Blizzard, like Arenjee, can be capricious and rather random in his decisions. The winds of change and destiny blow across all worlds, even virtual ones. Blizzard had decided that mortals – who he after all relied upon to believe in him and thus ensure his existence – might enjoy pitting the many small creatures found upon Azeroth in battle against each other. He put much thought into this idea and created a fairly complex modus operandi for this illicit pleasure. Mortals, he knew, loved killing things. And if the things were small and squeaked in agony, or perhaps exploded in a mass of feathers with a dismal squawk upon death, even better. He cast his eye upon Arenjee’s favourite small beast: the Tol Barad fox kit. Well to be fair she had other favourites, but for some reason Blizzard forgot to notice them. “The mortals will like this playful little creature in their teams of beast death,” Blizzard mused, “but Arenjee has really put the little beast out in the ethers somewhere. I know, I’ll make it so that a humble merchant upon Tol Barad will have an endless black market supply of fox kits to sell. That should please people.”

But what do you think, my dears? Did it please people or not? Those of the sacred grind gnashed their teeth, tore their hair and daubed ashes upon their faces. “We worshipped Arenjee for two years,” they wailed. “And she stooped to bless us. We bled for her, we suffered the dark night of the soul of the Great Ennui. Our hands are raw with fox killing. In what crazy universe does a god say, ‘oh never mind, that task was a bit irksome, meet my friend Mr Merchant, he has foxes’?”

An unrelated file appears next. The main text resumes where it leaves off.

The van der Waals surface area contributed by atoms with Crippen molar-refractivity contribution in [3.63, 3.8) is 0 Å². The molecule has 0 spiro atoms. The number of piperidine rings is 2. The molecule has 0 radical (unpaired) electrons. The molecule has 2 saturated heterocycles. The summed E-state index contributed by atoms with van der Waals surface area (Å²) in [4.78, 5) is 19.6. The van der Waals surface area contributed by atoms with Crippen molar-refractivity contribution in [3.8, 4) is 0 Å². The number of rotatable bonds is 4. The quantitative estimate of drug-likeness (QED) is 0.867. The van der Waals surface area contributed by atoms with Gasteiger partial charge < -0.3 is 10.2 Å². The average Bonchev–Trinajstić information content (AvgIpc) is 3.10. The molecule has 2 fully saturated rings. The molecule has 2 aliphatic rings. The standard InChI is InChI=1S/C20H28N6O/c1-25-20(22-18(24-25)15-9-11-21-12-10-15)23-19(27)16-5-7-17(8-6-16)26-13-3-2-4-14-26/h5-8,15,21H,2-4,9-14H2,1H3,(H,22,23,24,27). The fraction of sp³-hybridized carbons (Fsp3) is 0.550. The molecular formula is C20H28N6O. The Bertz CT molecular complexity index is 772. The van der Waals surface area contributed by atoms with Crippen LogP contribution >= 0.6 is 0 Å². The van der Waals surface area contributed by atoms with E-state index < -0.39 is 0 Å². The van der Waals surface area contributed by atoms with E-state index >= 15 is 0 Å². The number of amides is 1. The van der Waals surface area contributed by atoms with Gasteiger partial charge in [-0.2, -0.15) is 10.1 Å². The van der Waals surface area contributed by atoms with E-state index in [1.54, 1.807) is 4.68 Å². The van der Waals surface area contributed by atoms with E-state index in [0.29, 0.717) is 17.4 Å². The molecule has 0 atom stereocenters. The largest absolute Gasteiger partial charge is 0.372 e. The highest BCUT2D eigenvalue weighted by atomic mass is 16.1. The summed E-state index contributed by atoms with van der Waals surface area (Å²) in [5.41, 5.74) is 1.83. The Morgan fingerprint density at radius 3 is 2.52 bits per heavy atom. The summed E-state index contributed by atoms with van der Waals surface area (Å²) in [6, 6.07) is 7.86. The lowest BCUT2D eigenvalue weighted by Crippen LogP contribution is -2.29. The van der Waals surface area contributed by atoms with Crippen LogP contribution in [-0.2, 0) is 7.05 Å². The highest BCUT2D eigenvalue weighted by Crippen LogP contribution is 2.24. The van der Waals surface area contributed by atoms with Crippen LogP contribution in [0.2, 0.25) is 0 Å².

Other mortals said, “Oh thank the gods, I was beginning to feel like an ivory poacher. I actually rather like foxes, and killing twelve thousand of them made me feel rather nauseous. Cheers, Blizz, here are two offertory candles and a year’s subscription.’

It is not down to us mortals to question the ways of the gods.

After a shaky start on the Beta, the pet battles are now up and running, more or less as intended. There are still some glitches, such as pets all dropping down dead the instant you begin a battle, and the occasional utter freeze up so you have to forfeit a game and relog, but on the whole it’s a smooth experience. Although you can only revive your pets yourself once every fifteen minutes, most stable masters dotted around the landscape will also do this for you, for the modest sum of 10 silver for your entire stable to be healed and revived.

First, I have to say this is one of the best things brought into WoW for a long time. It’s fun, absorbing and extremely addictive. Like with Archaeology, you have to travel around a bit to track down and train up your pets, but it’s nowhere near as boring as the aforementioned. Each time you begin a battle with a wild pet of the appropriate level, you have the option to capture it once it goes below 35% health. And what turns up in your trap is a surprise: the captured pet can be of grey, white, green or blue quality, i.e. poor, common, uncommon or rare. What this means is that a ‘poor’ pet will have the lowest stats in comparison to a rare, and therefore is not really worth keeping. If you want a particular pet for your team, it’s best to farm the relevant creature until at least an uncommon one turns up in the trap. I didn’t realise this to start with, so am really glad I’ve been messing around with the battles on Beta so that by the time it goes live I’ve got more idea of how to build up my stable and not waste time levelling a ‘poor’. I’m assuming there might well be epic or purple pets in the game too; just not come across one yet.

Pets that you buy, have earned through achievements, or other means within the game, do not have a ‘quality’, but from what I have seen so far, they seem about on a par with an ‘uncommon’ or ‘green’ quality pet from the wild. I bought a Jade Crane Chick from the pet battle trainer in Stormwind (think it’s a limited supply, occasionally available purchase) and it’s one of my best pets.